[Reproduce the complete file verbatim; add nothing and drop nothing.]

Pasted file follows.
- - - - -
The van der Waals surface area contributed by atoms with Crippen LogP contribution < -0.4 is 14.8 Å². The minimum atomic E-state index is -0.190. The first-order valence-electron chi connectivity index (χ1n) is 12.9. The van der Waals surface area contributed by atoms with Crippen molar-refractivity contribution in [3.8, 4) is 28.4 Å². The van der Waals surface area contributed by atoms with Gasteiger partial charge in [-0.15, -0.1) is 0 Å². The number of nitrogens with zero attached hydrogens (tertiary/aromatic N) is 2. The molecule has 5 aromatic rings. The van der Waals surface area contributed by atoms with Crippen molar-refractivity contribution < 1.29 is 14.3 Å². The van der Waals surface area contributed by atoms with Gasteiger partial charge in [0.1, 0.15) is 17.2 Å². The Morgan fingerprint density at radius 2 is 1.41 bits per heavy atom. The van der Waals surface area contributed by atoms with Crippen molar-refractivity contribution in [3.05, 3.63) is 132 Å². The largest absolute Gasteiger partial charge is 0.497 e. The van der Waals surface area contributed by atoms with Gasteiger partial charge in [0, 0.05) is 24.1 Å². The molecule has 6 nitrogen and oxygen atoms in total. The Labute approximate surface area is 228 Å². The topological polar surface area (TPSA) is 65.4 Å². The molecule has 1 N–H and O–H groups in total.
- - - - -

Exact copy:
The van der Waals surface area contributed by atoms with Crippen LogP contribution < -0.4 is 14.8 Å². The minimum atomic E-state index is -0.190. The first-order valence-electron chi connectivity index (χ1n) is 12.9. The van der Waals surface area contributed by atoms with Crippen molar-refractivity contribution in [3.8, 4) is 28.4 Å². The van der Waals surface area contributed by atoms with Gasteiger partial charge in [-0.15, -0.1) is 0 Å². The number of nitrogens with zero attached hydrogens (tertiary/aromatic N) is 2. The molecule has 5 aromatic rings. The van der Waals surface area contributed by atoms with Crippen molar-refractivity contribution < 1.29 is 14.3 Å². The van der Waals surface area contributed by atoms with Gasteiger partial charge in [0.1, 0.15) is 17.2 Å². The Morgan fingerprint density at radius 2 is 1.41 bits per heavy atom. The van der Waals surface area contributed by atoms with Crippen molar-refractivity contribution in [3.05, 3.63) is 132 Å². The largest absolute Gasteiger partial charge is 0.497 e. The van der Waals surface area contributed by atoms with Gasteiger partial charge in [0, 0.05) is 24.1 Å². The molecule has 6 nitrogen and oxygen atoms in total. The Labute approximate surface area is 228 Å². The topological polar surface area (TPSA) is 65.4 Å². The molecule has 1 N–H and O–H groups in total.